The remainder of the album is not from the '84 tour, and there are two real gems included. "Dickie's Such an Asshole", the mislaid masterpiece from the Watergate era, almost justifies the purchase of this CD on its own, and "King Kong" (a hybrid mammoth compiled from at least four different shows in '71 and '82) is extraordinary and will reward repeated listening. The fragment of the original "Zoot Allures" which appears here was rendered redundant by the subsequent release of FZ Plays the Music of FZ. Finally, the four-song You Are What You Is sequence (from "Society Pages" onwards) is a real pleasure for me, though many people didn't like it; in fact that sort of sums up this album: I like it, plenty more people hate it, which is why I have to finish as I began, on a note of caution. If, like the reviewers below, your interest in Zappa is relatively superficial (i.e. you like the quirky humour but zone out during the instrumental bits), you can buy this CD confidently and will enjoy disc one in particular. If your interest is more serious, you may want to listen to it first. Four stars is on the generous side (3 1/2 would be more like it), but there is plenty to enjoy here.
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5 of 9 people found the following review helpful
5.0 out of 5 stars The food aint too shabby and they........., 16 Aug 2004
By A Customer
This review is from: You Can'T Do That On Stage Anymore Vol. 3 (Audio CD)
A Fantastic collection of Zappa material. If you are just starting to explore the world of Frank Zappa, this is the perfect companion to go with Strictly Commercial. With the best band that he assembled, it shows what a fantastic composer and performer he really was. And I defy anyone not to laugh at the 'Hi Ho Silver' episode from Ike Willis on 'Bobby Brown' and 'Keep It Greasy...'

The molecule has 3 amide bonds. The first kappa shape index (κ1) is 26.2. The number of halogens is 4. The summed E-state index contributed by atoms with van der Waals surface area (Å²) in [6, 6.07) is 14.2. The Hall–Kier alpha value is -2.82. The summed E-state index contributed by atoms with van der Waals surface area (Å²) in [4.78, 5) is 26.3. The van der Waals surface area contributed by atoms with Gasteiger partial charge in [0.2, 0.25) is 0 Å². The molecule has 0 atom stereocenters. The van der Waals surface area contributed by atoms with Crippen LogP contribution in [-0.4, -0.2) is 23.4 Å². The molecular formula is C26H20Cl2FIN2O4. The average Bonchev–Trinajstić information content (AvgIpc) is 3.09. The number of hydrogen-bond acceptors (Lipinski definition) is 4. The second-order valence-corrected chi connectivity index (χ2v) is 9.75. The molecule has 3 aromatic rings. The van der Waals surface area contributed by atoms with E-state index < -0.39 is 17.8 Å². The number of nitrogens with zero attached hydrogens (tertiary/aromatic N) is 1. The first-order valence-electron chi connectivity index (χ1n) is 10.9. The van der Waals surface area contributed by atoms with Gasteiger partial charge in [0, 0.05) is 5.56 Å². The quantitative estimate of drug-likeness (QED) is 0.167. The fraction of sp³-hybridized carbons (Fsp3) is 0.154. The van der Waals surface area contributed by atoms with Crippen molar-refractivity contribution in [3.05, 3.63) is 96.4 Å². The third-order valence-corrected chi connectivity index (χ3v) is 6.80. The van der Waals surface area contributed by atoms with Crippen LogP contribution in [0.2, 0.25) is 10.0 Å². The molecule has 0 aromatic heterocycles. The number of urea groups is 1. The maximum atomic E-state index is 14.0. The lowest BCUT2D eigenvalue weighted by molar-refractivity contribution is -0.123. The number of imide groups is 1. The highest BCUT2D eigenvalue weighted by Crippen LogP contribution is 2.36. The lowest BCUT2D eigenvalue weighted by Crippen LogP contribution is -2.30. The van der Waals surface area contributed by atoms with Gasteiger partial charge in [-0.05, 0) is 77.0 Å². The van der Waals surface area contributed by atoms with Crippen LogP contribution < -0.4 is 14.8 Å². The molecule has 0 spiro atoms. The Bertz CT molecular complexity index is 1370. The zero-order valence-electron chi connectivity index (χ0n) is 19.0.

Instantly listenable due to tracks such as 'Joe's Garage', through lyrical gems such as 'In France' and on to 'Chana in de Bushwop', it keeps you interested and dying to find out more.
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7 of 13 people found the following review helpful
5.0 out of 5 stars A great introduction to Zappa, 12 Jun 2002
By 
C. P. Stokes (Calne, England) - See all my reviews
(REAL NAME)   
This review is from: You Can'T Do That On Stage Anymore Vol. 3 (Audio CD)
This is just an absolutely outstanding collection of songs by Zappa. The band that is featured the most is the 1984 tour band, which I personally feel is the best lineup that Zappa ever assembled. A lot of the tracks are edits of the same tune from different venues, bands and years. The incredible thing is that you can hardly tell where the joins are unless you pay really close attention. I couldn't pick out an outstanding track as they are all excellent. Get this album and listen to the Bobby Brown / Keep It Greasey edit and tell me that you didn't laugh as well.
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5 of 10 people found the following review helpful
5.0 out of 5 stars Terrific "real song" Frank Zappa live, 6 Nov 2000
By A Customer
This review is from: You Can'T Do That On Stage Anymore Vol. 3 (Audio CD)
This is a superb live showcase of the "commercial" side of Frank Zappa - "normal" songs, solos that (by and large) don't outstay their welcome, yet with enough experimentation to keep things interesting. The tracks are delivered with the skill you'd expect from FZ-assembled line-ups, and all have a great live edge to them. The otherwise unreleased track "Chana In De Bushwop" is worth the price of admission alone.
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You Can'T Do That On Stage Anymore Vol. 3
You Can'T Do That On Stage Anymore Vol. 3 by Frank Zappa (Audio CD - 2006)